“The LTEMP will incorporate the results of ongoing environmental analyses that establish a protocol for high flow releases from Glen Canyon Dam and investigate alternative methods of non-native fish control,” added Interior’s Acting Assistant Secretary for Fish and Wildlife and Parks Rachel Jacobson. “The partnership between Reclamation and the National Park Service is essential as we evaluate the science gathered over the past fifteen years and develop a plan for the future operation of Glen Canyon Dam.”

Federal, state and Tribal governmental agencies will have the opportunity to become cooperating agencies in the EIS. Public meetings will be held later in the year to solicit comments on the scope of the LTEMP EIS and the issues and alternatives that should be analyzed. That information will be added to input received from the Adaptive Management Work Group. The meeting schedule and the period for receiving written comments will be announced at a later time.

Additional information, including a full copy of the Notice of Intent published today in the Federal Register, can be viewed here. The notice includes background information on Glen Canyon Dam, a summary of activities since 1996, the Grand Canyon Protection Act, and the “Purpose and Need for Action” for the upcoming EIS.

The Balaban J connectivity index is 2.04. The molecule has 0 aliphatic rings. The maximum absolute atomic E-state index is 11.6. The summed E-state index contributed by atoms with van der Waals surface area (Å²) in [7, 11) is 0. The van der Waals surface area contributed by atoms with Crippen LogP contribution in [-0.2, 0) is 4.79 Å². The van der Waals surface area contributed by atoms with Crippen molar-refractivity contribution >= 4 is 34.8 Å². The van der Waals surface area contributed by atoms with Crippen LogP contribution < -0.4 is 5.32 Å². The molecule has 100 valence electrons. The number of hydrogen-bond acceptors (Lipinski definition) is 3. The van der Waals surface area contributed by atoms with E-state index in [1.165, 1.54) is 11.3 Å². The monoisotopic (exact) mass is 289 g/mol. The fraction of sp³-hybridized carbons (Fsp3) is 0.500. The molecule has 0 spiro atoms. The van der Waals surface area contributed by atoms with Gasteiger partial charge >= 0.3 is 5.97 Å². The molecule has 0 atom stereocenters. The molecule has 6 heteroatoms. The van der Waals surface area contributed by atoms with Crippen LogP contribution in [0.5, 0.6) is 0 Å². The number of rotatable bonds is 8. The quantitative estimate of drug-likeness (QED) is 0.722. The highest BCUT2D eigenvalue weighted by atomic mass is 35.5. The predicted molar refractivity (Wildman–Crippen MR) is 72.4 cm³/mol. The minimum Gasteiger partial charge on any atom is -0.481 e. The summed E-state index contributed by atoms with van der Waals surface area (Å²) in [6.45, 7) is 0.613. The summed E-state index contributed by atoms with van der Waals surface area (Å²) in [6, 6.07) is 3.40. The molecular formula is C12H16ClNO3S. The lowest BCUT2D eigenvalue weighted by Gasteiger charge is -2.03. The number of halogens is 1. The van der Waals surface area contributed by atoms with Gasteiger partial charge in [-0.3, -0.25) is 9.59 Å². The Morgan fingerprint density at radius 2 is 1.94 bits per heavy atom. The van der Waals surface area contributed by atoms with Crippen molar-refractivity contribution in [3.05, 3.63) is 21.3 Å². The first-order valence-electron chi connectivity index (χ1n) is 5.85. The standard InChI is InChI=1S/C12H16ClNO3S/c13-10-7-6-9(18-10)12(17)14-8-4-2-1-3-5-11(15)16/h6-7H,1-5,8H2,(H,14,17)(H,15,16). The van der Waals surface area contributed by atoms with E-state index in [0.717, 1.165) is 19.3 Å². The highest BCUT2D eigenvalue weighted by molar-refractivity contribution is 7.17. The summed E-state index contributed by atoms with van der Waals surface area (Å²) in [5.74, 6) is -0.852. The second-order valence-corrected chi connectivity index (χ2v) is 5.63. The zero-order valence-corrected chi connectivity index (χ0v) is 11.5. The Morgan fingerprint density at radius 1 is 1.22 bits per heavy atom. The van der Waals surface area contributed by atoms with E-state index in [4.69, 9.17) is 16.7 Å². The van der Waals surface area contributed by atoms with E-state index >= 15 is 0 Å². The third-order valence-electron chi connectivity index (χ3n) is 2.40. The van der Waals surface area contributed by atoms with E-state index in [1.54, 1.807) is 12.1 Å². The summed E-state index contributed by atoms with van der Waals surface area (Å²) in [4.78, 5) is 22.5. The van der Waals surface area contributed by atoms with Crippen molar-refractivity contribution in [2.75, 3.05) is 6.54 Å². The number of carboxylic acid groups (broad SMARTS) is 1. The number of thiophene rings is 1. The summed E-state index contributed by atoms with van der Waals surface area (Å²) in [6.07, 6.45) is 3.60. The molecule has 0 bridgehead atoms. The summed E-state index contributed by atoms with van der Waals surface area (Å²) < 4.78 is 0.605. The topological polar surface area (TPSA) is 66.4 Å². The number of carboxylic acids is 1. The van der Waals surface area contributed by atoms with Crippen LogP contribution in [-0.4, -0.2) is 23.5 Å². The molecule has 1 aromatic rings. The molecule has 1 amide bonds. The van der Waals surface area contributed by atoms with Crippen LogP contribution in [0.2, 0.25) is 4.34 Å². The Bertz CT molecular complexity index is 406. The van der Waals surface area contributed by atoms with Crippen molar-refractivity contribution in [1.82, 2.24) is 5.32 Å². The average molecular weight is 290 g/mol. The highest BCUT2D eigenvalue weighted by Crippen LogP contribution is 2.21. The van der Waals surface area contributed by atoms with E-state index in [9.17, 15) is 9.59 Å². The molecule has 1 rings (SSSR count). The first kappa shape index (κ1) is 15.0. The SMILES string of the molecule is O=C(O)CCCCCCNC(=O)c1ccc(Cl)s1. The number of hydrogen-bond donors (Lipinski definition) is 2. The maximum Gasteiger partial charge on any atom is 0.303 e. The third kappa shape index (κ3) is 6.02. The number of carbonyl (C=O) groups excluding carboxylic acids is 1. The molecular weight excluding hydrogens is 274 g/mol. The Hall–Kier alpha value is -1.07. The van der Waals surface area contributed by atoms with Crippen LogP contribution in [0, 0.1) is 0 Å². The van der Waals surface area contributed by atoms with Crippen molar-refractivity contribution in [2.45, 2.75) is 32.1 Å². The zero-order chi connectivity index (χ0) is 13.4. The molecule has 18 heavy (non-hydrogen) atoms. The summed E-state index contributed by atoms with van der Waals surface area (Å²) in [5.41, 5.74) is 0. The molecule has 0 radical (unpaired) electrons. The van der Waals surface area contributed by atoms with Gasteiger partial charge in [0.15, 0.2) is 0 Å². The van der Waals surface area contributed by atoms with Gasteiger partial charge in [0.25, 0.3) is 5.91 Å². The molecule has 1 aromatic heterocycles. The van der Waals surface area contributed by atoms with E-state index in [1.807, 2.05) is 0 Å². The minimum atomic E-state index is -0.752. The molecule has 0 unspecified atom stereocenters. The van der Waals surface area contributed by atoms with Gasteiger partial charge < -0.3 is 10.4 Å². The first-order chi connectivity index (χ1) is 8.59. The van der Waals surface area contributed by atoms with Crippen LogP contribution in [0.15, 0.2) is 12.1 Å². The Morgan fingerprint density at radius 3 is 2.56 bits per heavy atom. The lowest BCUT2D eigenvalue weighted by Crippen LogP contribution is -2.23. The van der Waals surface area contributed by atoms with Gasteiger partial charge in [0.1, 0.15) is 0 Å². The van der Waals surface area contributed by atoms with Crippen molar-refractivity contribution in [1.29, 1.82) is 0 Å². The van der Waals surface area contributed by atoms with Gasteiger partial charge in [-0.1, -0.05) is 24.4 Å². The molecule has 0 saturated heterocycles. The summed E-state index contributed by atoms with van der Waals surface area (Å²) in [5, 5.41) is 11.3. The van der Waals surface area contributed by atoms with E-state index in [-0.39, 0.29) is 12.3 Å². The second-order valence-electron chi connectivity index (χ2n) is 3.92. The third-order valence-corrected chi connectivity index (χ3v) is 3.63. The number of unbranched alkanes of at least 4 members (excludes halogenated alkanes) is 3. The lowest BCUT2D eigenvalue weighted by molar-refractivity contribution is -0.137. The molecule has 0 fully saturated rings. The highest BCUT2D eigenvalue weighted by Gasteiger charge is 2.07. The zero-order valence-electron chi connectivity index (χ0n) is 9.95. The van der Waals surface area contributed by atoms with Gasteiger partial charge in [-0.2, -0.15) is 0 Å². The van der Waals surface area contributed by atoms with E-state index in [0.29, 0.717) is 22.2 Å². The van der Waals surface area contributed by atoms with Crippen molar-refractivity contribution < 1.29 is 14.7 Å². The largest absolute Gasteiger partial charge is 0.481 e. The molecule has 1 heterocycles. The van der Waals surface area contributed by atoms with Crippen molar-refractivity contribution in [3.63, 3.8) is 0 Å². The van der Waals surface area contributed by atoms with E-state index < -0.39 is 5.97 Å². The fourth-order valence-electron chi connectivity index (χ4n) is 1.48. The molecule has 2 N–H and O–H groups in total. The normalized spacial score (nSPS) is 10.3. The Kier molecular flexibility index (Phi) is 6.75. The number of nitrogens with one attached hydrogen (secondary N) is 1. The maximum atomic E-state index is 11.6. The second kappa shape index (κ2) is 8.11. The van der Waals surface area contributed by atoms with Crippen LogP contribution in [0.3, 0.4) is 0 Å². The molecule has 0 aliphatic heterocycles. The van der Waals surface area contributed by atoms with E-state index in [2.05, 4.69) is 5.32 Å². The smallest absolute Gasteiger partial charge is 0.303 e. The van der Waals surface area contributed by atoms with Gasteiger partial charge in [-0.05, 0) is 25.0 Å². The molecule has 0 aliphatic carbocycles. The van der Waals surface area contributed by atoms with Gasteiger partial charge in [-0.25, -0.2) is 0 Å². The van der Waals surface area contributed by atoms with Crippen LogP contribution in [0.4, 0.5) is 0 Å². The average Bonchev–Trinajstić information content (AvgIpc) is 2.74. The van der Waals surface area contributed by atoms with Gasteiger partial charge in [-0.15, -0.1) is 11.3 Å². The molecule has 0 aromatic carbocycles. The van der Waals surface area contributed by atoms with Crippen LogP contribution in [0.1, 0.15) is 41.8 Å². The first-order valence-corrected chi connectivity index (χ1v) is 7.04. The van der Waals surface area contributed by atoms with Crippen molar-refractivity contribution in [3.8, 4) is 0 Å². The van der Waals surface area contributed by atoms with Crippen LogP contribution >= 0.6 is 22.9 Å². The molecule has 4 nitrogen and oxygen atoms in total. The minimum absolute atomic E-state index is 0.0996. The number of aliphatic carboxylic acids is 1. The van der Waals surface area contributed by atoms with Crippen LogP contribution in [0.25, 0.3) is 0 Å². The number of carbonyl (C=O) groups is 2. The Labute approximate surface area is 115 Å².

More Colorado River basin coverage here.

Runoff news: Lake Powell is rising a foot a day

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From the Deseret News (Joi O’Donoghugh):

The water is rising at Lake Powell about a foot a day and by mid-August it is expected to reach an elevation of 3,665 feet — a level not seen since 2001. As of Wednesday, the measurements of flows from rivers that feed into Lake Powell show them at nearly 257 percent of average and half the snowpack is left to melt, according to the Bureau of Reclamation…

Overall, the 2011 water year has bumped storage at Lake Powell by nearly 2.2 million acre feet of water and rivers that feed into it are still running high. Measurements at the San Rafael River near Green River, for example, show it flowing at 1,430 cubic feet per second, when the average on July 6 typically is 194 cubic feet per second. That drastic difference puts it at a little more than 742 percent of average.